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Wind Energy Development and Wildlife Management Symposium March 21, 2006 North American Wildlife & Natural Resources Conference Wind Power & Birds: Potential Approaches for Progress Mark Sinclair Clean Energy Group Clean Energy States Alliance Challenges

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Wind Energy Development and Wildlife Management Symposium

March 21, 2006

North American

Wildlife & Natural



Wind Power & Birds: Potential Approaches for Progress

Mark Sinclair

Clean Energy Group

Clean Energy States Alliance

  • Some avian mortality is inevitable in wind projects
  • Avian protection laws are strict, creating enforcement risk and legal challenges to project development
  • Wildlife agencies have enormous discretion in how to implement avian species protection laws
  • Avian mortality is caused by many structures but new wind projects trigger formal reviews
significant state role
Significant State Role
  • Regulating wind power is largely a state and local responsibility
  • State & local agencies have limited experience in evaluating wildlife impacts from wind power
  • Lack of specific, detailed state regulations or guidance on wildlife impacts from wind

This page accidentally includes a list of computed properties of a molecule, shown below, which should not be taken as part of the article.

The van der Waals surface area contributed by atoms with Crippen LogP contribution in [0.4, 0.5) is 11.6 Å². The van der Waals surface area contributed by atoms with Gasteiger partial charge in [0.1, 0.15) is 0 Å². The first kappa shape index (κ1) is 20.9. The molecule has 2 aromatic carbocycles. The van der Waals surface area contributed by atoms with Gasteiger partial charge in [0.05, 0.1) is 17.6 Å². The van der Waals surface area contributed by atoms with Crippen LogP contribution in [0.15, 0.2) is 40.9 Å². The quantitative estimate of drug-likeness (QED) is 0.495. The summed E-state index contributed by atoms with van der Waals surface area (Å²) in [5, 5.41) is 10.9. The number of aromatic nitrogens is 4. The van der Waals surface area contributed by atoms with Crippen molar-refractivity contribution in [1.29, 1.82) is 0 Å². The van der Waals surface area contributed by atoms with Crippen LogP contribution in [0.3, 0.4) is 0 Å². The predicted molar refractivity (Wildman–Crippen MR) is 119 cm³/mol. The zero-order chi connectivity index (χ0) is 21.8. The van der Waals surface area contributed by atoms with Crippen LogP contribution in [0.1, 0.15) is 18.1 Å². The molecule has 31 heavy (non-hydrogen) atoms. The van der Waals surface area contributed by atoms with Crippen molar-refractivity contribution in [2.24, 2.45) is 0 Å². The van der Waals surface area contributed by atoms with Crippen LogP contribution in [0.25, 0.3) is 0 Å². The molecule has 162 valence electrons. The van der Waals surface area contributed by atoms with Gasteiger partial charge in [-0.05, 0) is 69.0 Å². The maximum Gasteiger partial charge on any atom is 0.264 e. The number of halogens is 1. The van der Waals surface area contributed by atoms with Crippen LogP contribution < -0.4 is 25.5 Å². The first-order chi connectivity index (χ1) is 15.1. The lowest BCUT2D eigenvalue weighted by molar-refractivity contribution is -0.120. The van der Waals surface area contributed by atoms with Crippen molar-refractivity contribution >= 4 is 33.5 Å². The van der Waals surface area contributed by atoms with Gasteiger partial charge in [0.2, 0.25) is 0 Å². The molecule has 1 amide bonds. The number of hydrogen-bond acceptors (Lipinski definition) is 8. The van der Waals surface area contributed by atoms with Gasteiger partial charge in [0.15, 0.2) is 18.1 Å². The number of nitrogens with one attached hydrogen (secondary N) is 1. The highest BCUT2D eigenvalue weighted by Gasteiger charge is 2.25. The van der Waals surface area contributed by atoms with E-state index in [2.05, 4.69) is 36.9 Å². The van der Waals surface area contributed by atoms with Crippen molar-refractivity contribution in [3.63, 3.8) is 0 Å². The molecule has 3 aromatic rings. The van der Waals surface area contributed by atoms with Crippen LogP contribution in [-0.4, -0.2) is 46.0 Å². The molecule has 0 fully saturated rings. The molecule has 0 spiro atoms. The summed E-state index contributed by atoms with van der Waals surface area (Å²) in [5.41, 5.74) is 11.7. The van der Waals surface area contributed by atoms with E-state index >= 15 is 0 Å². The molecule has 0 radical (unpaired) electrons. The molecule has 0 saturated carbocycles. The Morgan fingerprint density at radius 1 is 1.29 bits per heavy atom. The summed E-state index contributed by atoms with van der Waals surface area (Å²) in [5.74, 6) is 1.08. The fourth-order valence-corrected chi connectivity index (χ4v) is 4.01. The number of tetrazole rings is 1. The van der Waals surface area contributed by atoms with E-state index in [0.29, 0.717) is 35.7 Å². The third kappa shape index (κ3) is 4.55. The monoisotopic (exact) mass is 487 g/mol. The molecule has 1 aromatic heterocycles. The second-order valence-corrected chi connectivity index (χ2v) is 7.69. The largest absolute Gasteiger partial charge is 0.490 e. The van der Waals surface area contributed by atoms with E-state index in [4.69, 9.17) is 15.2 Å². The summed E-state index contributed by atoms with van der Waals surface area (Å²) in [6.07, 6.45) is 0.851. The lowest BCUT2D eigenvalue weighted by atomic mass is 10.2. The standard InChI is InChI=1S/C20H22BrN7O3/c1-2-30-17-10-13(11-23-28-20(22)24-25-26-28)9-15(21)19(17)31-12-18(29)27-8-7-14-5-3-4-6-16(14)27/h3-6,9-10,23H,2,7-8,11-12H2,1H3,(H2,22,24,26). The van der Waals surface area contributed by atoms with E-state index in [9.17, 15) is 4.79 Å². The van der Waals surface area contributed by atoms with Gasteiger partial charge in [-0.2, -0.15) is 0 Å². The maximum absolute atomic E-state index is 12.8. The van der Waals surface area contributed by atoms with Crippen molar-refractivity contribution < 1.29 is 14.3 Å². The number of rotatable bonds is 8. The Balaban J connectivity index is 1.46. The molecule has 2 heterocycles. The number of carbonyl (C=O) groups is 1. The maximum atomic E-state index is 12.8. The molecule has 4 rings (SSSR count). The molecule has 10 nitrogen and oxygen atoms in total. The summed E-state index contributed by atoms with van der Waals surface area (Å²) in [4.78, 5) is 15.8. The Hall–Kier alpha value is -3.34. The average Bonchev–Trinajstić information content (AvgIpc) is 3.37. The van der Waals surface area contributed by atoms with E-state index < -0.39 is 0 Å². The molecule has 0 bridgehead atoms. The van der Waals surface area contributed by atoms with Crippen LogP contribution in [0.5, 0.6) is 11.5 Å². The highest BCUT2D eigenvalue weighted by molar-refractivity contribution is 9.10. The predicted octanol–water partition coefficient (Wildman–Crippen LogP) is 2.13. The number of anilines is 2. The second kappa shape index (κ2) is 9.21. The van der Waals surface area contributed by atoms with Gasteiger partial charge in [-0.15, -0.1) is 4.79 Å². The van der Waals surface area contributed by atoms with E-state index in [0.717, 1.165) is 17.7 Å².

• State & local regulations are evolving
  • Most decisions today made on case-by-case basis
  • GAO Report: no evidence of states adopting USFWS guidance but states are using to inform their approach
patchwork of approaches
Patchwork of Approaches
  • In many states, local jurisdictions regulate wind under zoning ordinances and conditional use permits, do not specifically address wildlife (NY, PA)
  • In some states, energy siting boards make “public good” decisions, considering input from state wildlife departments as one factor in balance
  • State NEPAs sometimes require state and local governments to assess environmental impacts and mitigation for proposed actions (CA, NY, WA)
  • State wildlife agency focus primarily on game species, although state natural heritage programs provide avian information upon request
  • Most state have endangered species laws but no prosecution or take permits issued
recent state action
Recent State Action
  • West Virginia: PSC adopted 2005 regulations for wholesale electric facilities requiring spring & fall avian migration studies, avian & bat risk assessments and lighting studies
  • Washington: DFW Wind Power Guidelines – not regulations but de facto binding as WDFW participates in county and state-level permit process & is agency of “special expertise” under SEPA
  • Oregon: ODFW rules establish habitat standard used by PUC in state energy siting process; case by case approach to analysis and mitigation
  • Kansas: DWP Wind Power Position – informal, general guidelines for local government
  • Minnesota: PUC required one large-scale study, funded by wind developers in broad region, no post construction studies
proposed state action
Proposed State Action